My German Roots

 As previously mentioned, I have had much more experience cooking German fare than French. Rouladen and red cabbage are two foods that my Oma used to make when I was a little kid. (Although back then I hated the pickle. Rouladen blasphemy.) I've made up my own recipes based on helping my Oma make them.


8 thinly sliced beef roulades (usually called rouladen beef)
8 slices bacon (Thick or Thin, personal preference)
1 white onion, sliced thinly and cut in half
8 garlic pickles (or 4 huge ones sliced in half)
Salt and Pepper

  1. On a meat cutting board, lay out one peice of beef.
  2. Layer bacon, then onion, then salt and pepper. 
  3. Place pickle at one end and roll up beef into a roulade, using a metal (oven-safe) skewer to hold it together. 
  4. Repeat!
  5. Pre-heat oven to 350F.
  6. Once all the rouladen are done, in an oven-safe frying pan, heat 2 TBSP of oil over med-high heat. (Watch that it doesn't start to smoke.)
  7. Place all rouladen in hot pan. Sear all sides of each rouladen until golden brown. 
  8. Place frying pan, with all the rouladen, into the oven. 
  9. Fill bottom of pan with 1/4 cup water. 
  10. Bake rouladen for about 50 minutes. Checking every ~15 minutes to baste rouladen in pan juices. (If juices run low, add more water. Make sure you don't let the pan run dry! If the fats burn your gravy will be ucky.)
  11. After rouladen are finished, place on a plate and tent with tin foil (to keep warm). 


  1. Start the gravy! No heat to start. In rouladen pan, add flour to soak up all the fat, using a whisk to break up the chunks. (Add more flour until all fat is adsorbed.)
  2. Add COLD water to pan, whisking ferociously to get lumps out. Add enough water to dissolve all lumpies.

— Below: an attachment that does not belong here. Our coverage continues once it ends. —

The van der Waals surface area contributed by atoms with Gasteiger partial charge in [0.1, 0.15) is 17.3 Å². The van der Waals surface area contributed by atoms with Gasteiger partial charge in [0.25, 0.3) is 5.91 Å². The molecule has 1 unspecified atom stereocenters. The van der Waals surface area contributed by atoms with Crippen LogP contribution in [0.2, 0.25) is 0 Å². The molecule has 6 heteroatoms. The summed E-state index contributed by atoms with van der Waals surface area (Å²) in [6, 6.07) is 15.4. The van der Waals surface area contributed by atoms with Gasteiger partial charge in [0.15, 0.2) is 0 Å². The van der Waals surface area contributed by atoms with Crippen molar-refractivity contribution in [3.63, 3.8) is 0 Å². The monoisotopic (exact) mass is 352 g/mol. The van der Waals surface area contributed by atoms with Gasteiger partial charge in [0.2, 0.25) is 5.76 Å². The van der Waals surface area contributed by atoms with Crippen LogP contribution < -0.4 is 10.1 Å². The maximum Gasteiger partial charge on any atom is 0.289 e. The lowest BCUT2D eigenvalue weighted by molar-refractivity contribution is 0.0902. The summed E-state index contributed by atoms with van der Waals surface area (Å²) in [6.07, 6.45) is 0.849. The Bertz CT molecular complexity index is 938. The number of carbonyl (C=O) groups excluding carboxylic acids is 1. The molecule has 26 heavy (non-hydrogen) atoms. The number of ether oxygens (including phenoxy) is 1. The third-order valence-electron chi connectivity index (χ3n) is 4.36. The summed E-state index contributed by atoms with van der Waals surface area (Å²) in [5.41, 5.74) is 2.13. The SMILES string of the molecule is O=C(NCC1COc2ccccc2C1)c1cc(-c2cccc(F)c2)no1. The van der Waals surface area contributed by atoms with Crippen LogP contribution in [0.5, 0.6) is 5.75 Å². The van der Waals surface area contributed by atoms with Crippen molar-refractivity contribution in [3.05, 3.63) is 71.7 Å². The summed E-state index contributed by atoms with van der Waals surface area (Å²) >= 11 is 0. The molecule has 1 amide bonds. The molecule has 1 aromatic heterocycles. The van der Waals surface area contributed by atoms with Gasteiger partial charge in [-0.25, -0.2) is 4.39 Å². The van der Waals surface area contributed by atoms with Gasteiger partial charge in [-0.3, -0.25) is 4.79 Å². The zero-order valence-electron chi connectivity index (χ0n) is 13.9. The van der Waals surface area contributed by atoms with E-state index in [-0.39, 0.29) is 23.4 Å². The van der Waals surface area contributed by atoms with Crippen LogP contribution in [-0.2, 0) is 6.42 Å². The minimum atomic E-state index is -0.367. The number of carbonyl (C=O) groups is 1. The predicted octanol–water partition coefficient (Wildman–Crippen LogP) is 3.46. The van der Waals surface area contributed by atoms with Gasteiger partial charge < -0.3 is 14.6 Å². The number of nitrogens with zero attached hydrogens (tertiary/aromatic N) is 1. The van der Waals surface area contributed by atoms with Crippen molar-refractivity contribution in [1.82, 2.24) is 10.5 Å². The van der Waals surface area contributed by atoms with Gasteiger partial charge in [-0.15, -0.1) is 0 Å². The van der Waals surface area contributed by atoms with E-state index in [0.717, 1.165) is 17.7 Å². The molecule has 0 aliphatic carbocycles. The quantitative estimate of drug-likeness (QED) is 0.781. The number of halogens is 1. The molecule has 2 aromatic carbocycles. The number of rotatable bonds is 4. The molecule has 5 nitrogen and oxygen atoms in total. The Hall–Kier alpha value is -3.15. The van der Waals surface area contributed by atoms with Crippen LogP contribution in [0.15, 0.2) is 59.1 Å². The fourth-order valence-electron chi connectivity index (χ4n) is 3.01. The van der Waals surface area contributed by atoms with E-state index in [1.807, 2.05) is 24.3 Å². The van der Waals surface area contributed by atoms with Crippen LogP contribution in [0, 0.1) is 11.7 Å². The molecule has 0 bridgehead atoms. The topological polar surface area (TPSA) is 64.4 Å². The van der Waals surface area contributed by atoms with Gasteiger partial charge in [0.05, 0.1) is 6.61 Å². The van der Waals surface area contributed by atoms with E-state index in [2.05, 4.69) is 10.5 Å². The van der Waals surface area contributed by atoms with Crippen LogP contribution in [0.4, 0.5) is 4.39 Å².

3. Turn on the heat (med-high). Bring gravy to a boil. It should start thickening. Add water to thin gravy as it comes to a boil (I like to use the potato water from the boiled potatoes because it's salty).
  4. After the gravy has re-thickened again, season with salt and pepper to taste. Serve!

Now, the red cabbage is a different story. Traditionally made, it's much like sauerkraut in that's it supposed to be fermented. But that takes forever. So I make my own fresh. 

Rot Kohl (or Red Cabbage)

1 head red cabbage, cored and sliced thinly
1 Granny Smith apple (or other tangy green apple), cored and chopped
3 - 4 TBSP balsamic vinegar (depending on the size of your cabbage, add more or less)
2 TSBP brown sugar

  1. In a large dutch oven, heat oil over medium heat. 
  2. Add red cabbage and apple. Stir. 
  3. As cabbage starts to soften, add balsamic vinegar and sugar. 
  4. Cook, stirring often, for 45 minutes to an hour (or until cabbage is soft). 

When I was a kid we usually served the rouladen with mustard. For me, gravy is just fine. Mmm Mmm childhood memory meals.

Also! The BF made sure we had dessert. Lovely shortbread cookies! 

But yah, basic german fare. I think I'll track down a goose for the next german cuisine experiment. Dun Dun Duuuun! (And make some klose -potato dumplings- too.)


The Half-Assed Hobbyist